Mine-clearers abducted in Afghanistan

Unknown gunmen seize about 60 Afghan workers clearing Soviet-era anti-tank mines in Herat province.

    Unknown gunmen have abducted more than 60 Afghan workers clearing Soviet-era anti-tank mines in western Herat province, the largest mass kidnapping of its kind in the province.

    Herat, which borders Iran, has long been plagued by kidnappings, but a sharp downturn in security in the traditionally safe province would be a worrying sign ahead of the departure of most foreign forces by the end of this year.

    More than 60 Afghans working for the British mine-clearing group, the Halo Trust, had arrived at a village in Pashtun Zarghun district before 8am local time to begin clearing anti-tank mines left over from the 10-year Soviet occupation of the 1980s.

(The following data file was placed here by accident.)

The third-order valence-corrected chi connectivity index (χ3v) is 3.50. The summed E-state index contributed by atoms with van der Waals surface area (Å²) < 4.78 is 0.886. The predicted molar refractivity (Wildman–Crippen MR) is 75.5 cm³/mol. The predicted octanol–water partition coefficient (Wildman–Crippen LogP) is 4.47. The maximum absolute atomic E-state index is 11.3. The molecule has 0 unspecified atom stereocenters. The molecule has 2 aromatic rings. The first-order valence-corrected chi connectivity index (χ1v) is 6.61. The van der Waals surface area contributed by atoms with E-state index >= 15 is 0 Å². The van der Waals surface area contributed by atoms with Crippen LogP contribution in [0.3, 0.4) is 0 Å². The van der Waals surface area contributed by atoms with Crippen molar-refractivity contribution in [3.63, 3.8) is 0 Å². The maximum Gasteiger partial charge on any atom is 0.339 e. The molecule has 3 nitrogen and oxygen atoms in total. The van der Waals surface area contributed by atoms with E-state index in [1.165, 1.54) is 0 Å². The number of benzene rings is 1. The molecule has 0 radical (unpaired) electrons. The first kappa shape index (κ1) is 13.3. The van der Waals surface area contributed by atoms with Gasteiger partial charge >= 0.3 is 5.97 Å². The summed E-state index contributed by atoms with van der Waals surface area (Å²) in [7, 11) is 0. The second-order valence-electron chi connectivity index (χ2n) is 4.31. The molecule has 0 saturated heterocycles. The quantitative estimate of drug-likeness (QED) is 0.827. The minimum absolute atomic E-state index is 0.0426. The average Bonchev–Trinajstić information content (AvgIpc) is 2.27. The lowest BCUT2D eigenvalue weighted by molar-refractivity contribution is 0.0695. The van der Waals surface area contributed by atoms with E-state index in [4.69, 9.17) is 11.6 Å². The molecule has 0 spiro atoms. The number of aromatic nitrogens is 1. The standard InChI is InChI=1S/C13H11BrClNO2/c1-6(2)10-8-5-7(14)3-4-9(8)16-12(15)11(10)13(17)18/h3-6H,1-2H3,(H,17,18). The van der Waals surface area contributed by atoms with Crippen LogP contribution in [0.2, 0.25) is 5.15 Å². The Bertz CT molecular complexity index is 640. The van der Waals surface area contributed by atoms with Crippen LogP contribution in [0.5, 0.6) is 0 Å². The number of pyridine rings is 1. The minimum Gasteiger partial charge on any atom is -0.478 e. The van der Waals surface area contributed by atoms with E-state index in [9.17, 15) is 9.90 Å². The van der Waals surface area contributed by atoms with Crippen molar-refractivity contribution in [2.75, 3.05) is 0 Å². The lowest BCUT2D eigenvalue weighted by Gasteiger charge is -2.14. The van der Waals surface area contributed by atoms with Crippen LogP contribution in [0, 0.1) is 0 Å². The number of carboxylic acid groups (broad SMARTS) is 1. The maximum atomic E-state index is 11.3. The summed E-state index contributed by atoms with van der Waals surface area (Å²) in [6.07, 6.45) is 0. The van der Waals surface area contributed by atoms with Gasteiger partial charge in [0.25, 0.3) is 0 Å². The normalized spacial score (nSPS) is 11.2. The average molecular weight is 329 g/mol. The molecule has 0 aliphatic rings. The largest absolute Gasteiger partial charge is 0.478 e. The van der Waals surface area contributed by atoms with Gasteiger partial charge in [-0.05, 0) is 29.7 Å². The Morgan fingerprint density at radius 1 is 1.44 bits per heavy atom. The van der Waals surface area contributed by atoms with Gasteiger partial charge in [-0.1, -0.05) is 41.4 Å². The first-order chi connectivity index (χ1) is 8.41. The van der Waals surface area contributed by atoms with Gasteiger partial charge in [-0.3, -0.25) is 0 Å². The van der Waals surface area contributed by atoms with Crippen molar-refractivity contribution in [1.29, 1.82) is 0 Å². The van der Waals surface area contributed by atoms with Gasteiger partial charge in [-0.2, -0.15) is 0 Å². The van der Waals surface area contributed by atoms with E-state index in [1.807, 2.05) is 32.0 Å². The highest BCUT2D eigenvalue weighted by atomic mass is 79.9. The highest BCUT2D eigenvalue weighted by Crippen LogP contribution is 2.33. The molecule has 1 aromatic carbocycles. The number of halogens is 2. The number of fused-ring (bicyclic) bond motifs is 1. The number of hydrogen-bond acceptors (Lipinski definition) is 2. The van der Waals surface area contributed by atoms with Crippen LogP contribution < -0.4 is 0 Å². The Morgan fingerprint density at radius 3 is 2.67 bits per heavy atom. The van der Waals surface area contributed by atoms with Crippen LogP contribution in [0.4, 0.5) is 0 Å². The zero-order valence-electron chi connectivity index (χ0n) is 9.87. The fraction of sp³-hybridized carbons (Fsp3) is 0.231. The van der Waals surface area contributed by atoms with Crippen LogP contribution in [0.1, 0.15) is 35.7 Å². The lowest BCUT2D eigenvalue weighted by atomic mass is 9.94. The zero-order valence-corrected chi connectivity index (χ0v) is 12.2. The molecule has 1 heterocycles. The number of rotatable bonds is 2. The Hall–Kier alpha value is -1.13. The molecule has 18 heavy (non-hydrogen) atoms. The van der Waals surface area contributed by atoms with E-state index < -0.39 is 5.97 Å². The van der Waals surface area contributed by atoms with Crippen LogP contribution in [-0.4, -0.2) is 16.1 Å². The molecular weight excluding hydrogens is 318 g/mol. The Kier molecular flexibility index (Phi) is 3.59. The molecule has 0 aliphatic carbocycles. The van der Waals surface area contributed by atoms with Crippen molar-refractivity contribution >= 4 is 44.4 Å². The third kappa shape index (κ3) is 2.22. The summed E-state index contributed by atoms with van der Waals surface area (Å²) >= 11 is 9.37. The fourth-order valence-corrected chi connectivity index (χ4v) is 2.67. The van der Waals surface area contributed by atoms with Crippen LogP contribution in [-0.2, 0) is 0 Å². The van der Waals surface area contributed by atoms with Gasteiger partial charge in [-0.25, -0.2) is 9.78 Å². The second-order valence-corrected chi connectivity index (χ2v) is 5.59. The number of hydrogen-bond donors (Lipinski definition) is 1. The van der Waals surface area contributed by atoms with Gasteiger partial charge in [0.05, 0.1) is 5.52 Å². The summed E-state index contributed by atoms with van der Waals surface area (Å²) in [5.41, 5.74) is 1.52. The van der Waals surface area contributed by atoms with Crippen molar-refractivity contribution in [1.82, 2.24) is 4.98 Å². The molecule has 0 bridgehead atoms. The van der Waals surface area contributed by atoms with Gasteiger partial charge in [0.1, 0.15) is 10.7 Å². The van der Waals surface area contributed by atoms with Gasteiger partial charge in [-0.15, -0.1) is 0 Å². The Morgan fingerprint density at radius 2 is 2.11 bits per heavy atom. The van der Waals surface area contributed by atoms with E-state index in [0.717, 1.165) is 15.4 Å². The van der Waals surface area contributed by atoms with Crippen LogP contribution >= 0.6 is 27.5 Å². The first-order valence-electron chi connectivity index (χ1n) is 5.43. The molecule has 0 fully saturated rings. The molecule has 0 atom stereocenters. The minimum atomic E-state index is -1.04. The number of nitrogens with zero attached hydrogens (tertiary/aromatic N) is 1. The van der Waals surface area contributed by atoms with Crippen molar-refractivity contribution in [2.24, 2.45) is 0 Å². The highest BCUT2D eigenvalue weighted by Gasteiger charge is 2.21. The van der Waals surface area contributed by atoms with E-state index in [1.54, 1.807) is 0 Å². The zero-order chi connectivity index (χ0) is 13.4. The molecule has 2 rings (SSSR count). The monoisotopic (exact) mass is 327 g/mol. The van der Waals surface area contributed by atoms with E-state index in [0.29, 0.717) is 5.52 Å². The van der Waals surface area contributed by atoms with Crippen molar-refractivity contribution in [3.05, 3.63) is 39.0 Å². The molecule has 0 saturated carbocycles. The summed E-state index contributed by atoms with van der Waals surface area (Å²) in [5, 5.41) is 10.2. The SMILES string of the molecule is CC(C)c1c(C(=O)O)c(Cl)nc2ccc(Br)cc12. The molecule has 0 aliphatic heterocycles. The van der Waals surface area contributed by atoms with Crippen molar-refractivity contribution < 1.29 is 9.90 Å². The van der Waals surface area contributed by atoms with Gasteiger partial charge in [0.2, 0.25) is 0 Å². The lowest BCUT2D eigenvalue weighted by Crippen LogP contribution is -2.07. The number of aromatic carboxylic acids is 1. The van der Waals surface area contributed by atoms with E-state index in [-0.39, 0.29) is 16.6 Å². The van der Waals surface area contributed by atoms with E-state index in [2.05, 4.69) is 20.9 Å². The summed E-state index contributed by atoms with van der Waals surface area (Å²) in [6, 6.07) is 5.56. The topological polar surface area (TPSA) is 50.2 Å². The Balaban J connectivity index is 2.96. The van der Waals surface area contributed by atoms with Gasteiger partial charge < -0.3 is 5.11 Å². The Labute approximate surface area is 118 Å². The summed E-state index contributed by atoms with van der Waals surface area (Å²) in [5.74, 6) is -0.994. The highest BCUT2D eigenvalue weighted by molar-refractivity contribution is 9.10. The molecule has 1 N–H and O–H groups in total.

Halo Trust programme manager's in Afghanistan, Farid Homayoun, told Al Jazeera that the men were stopped by gunmen on motorcycles and taken to a mountainous area and had not been seen since.

    "Some de-miners were able to escape but over 60 staff are still with those people and at the moment, the local shura are in negotiation for their release," Homayoun said, using the Afghan word for council.

    No demands have been made by the abductors and it is not known who is responsible but provincial police have been sent to a nearby village.

    Officials in the district said six workers and four vehicles had been recovered and a search was under way for the other abducted men.


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